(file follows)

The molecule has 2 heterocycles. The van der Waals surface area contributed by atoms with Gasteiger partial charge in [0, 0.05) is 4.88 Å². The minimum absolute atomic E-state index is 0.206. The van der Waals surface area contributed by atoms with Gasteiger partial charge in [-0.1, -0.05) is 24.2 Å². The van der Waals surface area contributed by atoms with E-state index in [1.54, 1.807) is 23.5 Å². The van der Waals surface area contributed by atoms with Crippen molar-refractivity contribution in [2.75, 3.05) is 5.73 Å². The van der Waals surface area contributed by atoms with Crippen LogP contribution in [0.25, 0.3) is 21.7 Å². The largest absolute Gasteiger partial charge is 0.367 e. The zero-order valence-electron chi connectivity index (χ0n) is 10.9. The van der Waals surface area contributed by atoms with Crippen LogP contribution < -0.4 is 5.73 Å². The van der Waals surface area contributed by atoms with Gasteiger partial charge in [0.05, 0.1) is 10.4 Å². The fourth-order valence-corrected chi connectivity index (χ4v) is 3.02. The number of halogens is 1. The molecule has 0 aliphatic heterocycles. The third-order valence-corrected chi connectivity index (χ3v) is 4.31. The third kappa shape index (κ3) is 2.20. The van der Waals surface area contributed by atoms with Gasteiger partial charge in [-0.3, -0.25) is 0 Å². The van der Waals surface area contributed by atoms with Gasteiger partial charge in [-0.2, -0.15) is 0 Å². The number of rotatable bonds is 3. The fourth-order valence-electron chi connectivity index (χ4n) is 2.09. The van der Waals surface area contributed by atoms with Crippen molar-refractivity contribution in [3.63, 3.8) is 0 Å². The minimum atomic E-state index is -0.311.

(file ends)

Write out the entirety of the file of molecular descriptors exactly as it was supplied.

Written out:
The molecule has 2 heterocycles. The van der Waals surface area contributed by atoms with Gasteiger partial charge in [0, 0.05) is 4.88 Å². The minimum absolute atomic E-state index is 0.206. The van der Waals surface area contributed by atoms with Gasteiger partial charge in [-0.1, -0.05) is 24.2 Å². The van der Waals surface area contributed by atoms with E-state index in [1.54, 1.807) is 23.5 Å². The van der Waals surface area contributed by atoms with Crippen molar-refractivity contribution in [2.75, 3.05) is 5.73 Å². The van der Waals surface area contributed by atoms with Crippen LogP contribution in [0.25, 0.3) is 21.7 Å². The largest absolute Gasteiger partial charge is 0.367 e. The zero-order valence-electron chi connectivity index (χ0n) is 10.9. The van der Waals surface area contributed by atoms with Crippen LogP contribution < -0.4 is 5.73 Å². The van der Waals surface area contributed by atoms with Gasteiger partial charge in [0.05, 0.1) is 10.4 Å². The fourth-order valence-corrected chi connectivity index (χ4v) is 3.02. The number of halogens is 1. The molecule has 0 aliphatic heterocycles. The third-order valence-corrected chi connectivity index (χ3v) is 4.31. The third kappa shape index (κ3) is 2.20. The van der Waals surface area contributed by atoms with Gasteiger partial charge in [-0.3, -0.25) is 0 Å². The van der Waals surface area contributed by atoms with Gasteiger partial charge in [-0.2, -0.15) is 0 Å². The number of rotatable bonds is 3. The fourth-order valence-electron chi connectivity index (χ4n) is 2.09. The van der Waals surface area contributed by atoms with Crippen molar-refractivity contribution in [3.63, 3.8) is 0 Å². The minimum atomic E-state index is -0.311.